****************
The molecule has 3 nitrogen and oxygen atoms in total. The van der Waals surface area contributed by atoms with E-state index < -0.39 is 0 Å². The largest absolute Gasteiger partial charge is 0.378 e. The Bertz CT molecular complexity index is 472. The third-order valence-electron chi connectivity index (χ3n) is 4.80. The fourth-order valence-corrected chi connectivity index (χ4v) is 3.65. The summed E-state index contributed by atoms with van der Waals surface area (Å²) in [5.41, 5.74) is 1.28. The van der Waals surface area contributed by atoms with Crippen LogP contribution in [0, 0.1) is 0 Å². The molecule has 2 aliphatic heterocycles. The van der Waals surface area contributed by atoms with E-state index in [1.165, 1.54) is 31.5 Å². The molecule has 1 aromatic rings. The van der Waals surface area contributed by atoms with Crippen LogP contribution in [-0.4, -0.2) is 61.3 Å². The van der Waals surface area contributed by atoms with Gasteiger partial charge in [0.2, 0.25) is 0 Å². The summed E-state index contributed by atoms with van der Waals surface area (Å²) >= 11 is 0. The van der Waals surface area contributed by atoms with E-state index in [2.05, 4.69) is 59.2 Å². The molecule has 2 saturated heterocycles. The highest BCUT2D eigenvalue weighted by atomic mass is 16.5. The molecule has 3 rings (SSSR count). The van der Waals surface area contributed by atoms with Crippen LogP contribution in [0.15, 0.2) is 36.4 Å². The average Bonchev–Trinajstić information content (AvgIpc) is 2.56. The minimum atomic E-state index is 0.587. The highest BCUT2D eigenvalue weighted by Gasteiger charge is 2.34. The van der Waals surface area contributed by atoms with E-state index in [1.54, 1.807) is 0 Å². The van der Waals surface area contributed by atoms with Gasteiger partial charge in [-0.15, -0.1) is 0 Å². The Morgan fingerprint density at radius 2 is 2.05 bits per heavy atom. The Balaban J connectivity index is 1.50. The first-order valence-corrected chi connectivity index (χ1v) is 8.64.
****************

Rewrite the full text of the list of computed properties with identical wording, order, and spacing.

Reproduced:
The molecule has 3 nitrogen and oxygen atoms in total. The van der Waals surface area contributed by atoms with E-state index < -0.39 is 0 Å². The largest absolute Gasteiger partial charge is 0.378 e. The Bertz CT molecular complexity index is 472. The third-order valence-electron chi connectivity index (χ3n) is 4.80. The fourth-order valence-corrected chi connectivity index (χ4v) is 3.65. The summed E-state index contributed by atoms with van der Waals surface area (Å²) in [5.41, 5.74) is 1.28. The van der Waals surface area contributed by atoms with Crippen LogP contribution in [0, 0.1) is 0 Å². The molecule has 2 aliphatic heterocycles. The van der Waals surface area contributed by atoms with E-state index in [1.165, 1.54) is 31.5 Å². The molecule has 1 aromatic rings. The van der Waals surface area contributed by atoms with Crippen LogP contribution in [-0.4, -0.2) is 61.3 Å². The van der Waals surface area contributed by atoms with Gasteiger partial charge in [0.2, 0.25) is 0 Å². The summed E-state index contributed by atoms with van der Waals surface area (Å²) >= 11 is 0. The van der Waals surface area contributed by atoms with E-state index in [2.05, 4.69) is 59.2 Å². The molecule has 2 saturated heterocycles. The highest BCUT2D eigenvalue weighted by atomic mass is 16.5. The molecule has 3 rings (SSSR count). The van der Waals surface area contributed by atoms with Crippen LogP contribution in [0.15, 0.2) is 36.4 Å². The average Bonchev–Trinajstić information content (AvgIpc) is 2.56. The minimum atomic E-state index is 0.587. The highest BCUT2D eigenvalue weighted by Gasteiger charge is 2.34. The van der Waals surface area contributed by atoms with E-state index in [1.54, 1.807) is 0 Å². The van der Waals surface area contributed by atoms with Gasteiger partial charge in [-0.15, -0.1) is 0 Å². The Morgan fingerprint density at radius 2 is 2.05 bits per heavy atom. The Balaban J connectivity index is 1.50. The first-order valence-corrected chi connectivity index (χ1v) is 8.64.